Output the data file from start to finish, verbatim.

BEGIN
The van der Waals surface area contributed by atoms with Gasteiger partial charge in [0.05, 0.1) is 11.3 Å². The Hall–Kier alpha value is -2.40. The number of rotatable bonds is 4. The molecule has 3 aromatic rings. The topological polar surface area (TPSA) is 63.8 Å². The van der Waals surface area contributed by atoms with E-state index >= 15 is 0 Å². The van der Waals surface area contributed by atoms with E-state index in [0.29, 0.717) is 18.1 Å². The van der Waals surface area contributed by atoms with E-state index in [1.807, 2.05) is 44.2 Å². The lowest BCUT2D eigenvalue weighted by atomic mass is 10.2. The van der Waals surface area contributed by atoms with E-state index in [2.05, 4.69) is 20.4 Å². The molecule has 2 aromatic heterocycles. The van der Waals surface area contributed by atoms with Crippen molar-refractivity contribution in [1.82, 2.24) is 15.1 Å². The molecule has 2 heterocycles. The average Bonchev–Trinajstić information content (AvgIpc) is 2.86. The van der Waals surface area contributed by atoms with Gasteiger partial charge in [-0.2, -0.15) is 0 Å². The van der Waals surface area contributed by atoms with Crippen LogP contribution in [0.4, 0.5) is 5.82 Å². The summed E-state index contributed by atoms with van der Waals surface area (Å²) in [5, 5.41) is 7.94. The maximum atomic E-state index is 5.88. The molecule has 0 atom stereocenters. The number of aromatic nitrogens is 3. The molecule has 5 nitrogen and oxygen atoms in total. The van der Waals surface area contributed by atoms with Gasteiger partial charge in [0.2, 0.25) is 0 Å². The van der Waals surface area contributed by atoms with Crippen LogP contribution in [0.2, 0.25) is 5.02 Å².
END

The van der Waals surface area contributed by atoms with Gasteiger partial charge in [0.05, 0.1) is 11.3 Å². The Hall–Kier alpha value is -2.40. The number of rotatable bonds is 4. The molecule has 3 aromatic rings. The topological polar surface area (TPSA) is 63.8 Å². The van der Waals surface area contributed by atoms with E-state index >= 15 is 0 Å². The van der Waals surface area contributed by atoms with E-state index in [0.29, 0.717) is 18.1 Å². The van der Waals surface area contributed by atoms with E-state index in [1.807, 2.05) is 44.2 Å². The lowest BCUT2D eigenvalue weighted by atomic mass is 10.2. The van der Waals surface area contributed by atoms with E-state index in [2.05, 4.69) is 20.4 Å². The molecule has 2 aromatic heterocycles. The van der Waals surface area contributed by atoms with Crippen molar-refractivity contribution in [1.82, 2.24) is 15.1 Å². The molecule has 2 heterocycles. The average Bonchev–Trinajstić information content (AvgIpc) is 2.86. The van der Waals surface area contributed by atoms with Gasteiger partial charge in [-0.2, -0.15) is 0 Å². The van der Waals surface area contributed by atoms with Crippen LogP contribution in [0.4, 0.5) is 5.82 Å². The summed E-state index contributed by atoms with van der Waals surface area (Å²) in [5, 5.41) is 7.94. The maximum atomic E-state index is 5.88. The molecule has 0 atom stereocenters. The number of aromatic nitrogens is 3. The molecule has 5 nitrogen and oxygen atoms in total. The van der Waals surface area contributed by atoms with Gasteiger partial charge in [0.2, 0.25) is 0 Å². The van der Waals surface area contributed by atoms with Crippen LogP contribution in [0.2, 0.25) is 5.02 Å².